Abdul Baqi, aged 45, is involved in a dispute with close relatives over a few fields their ancestors once shared. He recently returned to Paghman, in the western rural district Kabul Province, after over two decades of exile in neighbouring Pakistan, only to find his cousins unwilling to give up claims to his land, which they had cultivated during the years of his absence.
"It's difficult to distinguish between right and wrong in this country, so we have all these disputes over land ownership," Abdul Baqi IRIN. Ever since his return from a refugee camp in the northwestern Pakistani city of Peshawar last summer, the ethnic Pashtun farmer has tried his best to avoid fighting with his cousins, but instead to assert his claims through the country's fledgling government.
"I hope this dispute will be over soon and we are free to concentrate on building our future here," he said, while waiting for his turn to meet the district administrator, who generally mediates in the resolution of such disputes.
A new report by the independent Afghanistan Research and Evaluation Unit (AREU) has found that land-ownership disputes are fuelling local conflicts at a time when stability is needed for reconstruction. "The number-one source of conflict here today is land disputes," the think-tank's director, Andrew Wilder, told IRIN.
He added that factors such as the population growth rate, refugee returns, and competition for access to pasture between settled farming communities and nomads were exacerbating an already fragile situation. "Resolving land conflicts and clarifying property law is a key task of the current administration," the report said.
But the very substance of the land law is a matter of debate. "Land tenure is currently covered by four separate legal systems, ranging from customary traditions to civil law, with vast gaps and loopholes," Wilder observed. AREU said although the current administration had created a special court to hear land claims, it needed to develop proper laws on which courts could base their judgements.
Such views were shared by Paghman's district administrator, Haji Mohammad Musa. "We should have a uniform [land ownership] law covering the whole country," he told IRIN. With a population of around 150,000, hundreds of land disputes in the area were blocking postwar recovery, he added.
"I think this is a very serious issue and deserves more attention," he said. Every day dozens of people were thronging his office hoping to resolve their differences, he noted.
Although the AREU report concentrates on rural Afghanistan, the problem is also growing in the cities. With warlords and their militias controlling large parts of the country, returning refugees often find their costly urban properties already occupied and experience difficulties getting them back under existing laws.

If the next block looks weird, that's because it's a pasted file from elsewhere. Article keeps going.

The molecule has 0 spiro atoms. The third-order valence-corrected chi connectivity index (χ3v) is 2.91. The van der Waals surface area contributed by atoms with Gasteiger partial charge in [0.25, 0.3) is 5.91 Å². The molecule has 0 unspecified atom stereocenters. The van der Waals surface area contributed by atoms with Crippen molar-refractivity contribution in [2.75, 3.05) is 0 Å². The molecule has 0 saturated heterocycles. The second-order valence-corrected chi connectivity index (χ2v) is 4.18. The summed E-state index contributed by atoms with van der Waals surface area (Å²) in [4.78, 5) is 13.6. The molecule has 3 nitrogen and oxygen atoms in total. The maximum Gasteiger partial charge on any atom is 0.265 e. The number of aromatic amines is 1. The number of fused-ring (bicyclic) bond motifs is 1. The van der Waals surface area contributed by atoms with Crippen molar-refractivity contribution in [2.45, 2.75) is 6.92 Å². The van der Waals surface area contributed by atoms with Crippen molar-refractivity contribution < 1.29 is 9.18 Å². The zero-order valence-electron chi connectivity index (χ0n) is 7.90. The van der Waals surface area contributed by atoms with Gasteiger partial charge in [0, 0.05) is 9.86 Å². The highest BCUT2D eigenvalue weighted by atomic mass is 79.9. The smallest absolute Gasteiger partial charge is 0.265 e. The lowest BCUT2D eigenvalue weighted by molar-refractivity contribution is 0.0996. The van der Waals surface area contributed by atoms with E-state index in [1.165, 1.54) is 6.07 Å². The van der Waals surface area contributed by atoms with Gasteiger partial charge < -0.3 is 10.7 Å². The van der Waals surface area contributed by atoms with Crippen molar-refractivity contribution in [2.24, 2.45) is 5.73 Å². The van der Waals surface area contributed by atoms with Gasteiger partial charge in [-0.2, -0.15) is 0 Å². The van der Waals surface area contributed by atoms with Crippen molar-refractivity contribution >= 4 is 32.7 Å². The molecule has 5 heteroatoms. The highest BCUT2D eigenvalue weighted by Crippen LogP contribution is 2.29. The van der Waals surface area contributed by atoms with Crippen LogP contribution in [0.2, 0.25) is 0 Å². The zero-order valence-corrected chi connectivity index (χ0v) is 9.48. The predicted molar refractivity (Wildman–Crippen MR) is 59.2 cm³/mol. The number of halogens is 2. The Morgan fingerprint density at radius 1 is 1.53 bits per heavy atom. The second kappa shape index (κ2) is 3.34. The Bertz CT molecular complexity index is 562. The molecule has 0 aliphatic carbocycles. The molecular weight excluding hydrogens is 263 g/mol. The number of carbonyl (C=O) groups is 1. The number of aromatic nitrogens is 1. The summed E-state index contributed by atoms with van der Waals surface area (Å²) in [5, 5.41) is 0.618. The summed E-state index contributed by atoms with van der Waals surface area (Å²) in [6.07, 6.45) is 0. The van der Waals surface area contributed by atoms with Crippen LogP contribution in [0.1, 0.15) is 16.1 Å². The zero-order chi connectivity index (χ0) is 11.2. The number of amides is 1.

In Afghanistan, 85 percent of the population depends on farming for its livelihood. The AREU report maintained that land relations were central to the country's agrarian economy, and that addressing the issue would also contribute to improved security governance and social cohesion. "Security in land tenure is critical to agriculture, and can promote people to invest in farming," Wilder said.
The report calls on the government to frame a comprehensive set of land-rights policies in the new constitution to be framed by the end of the year. "The outstanding question is whether matters of land security may be tackled before peace and stability are restored. While the theoretical answer may be no, sustained order is unlikely to be achieved without addressing land conflicts," the AREU research concluded.
Meanwhile, in northern Afghanistan, returning refugees and internally displaced people find themselves entangled in disputes over land ownership as they try to rebuild their shattered lives. "For a significant number of returning refugees, it is one of the most problematic issues," Vicky Tennant, a protection officer with the office of the UN High Commissioner for Refugees (UNHCR) told IRIN in Mazar-e Sharif.
Tennant added that although UNHCR was working with the traditional dispute-settlement mechanisms such as shuras, or village councils, the rule of law remained the only long-term solution to the issue. "This is the primary prerequisite, and we encourage that even now by supporting the courts," she said.
This article was produced by IRIN News while it was part of the United Nations Office for the Coordination of Humanitarian Affairs. Please send queries on copyright or liability to the UN. For more information: https://shop.un.org/rights-permissions
Right now, we’re working with contributors on the ground in Ukraine and in neighbouring countries to tell the stories of people enduring and responding to a rapidly evolving humanitarian crisis.
We’re documenting the threats to humanitarian response in the country and providing a platform for those bearing the brunt of the invasion. Our goal is to bring you the truth at a time when disinformation is rampant.
But while much of the world’s focus may be on Ukraine, we are continuing our reporting on myriad other humanitarian disasters – from Haiti to the Sahel to Afghanistan to Myanmar. We’ve been covering humanitarian crises for more than 25 years, and our journalism has always been free, accessible for all, and – most importantly – balanced.
You can support our journalism from just $5 a month, and every contribution will go towards our mission.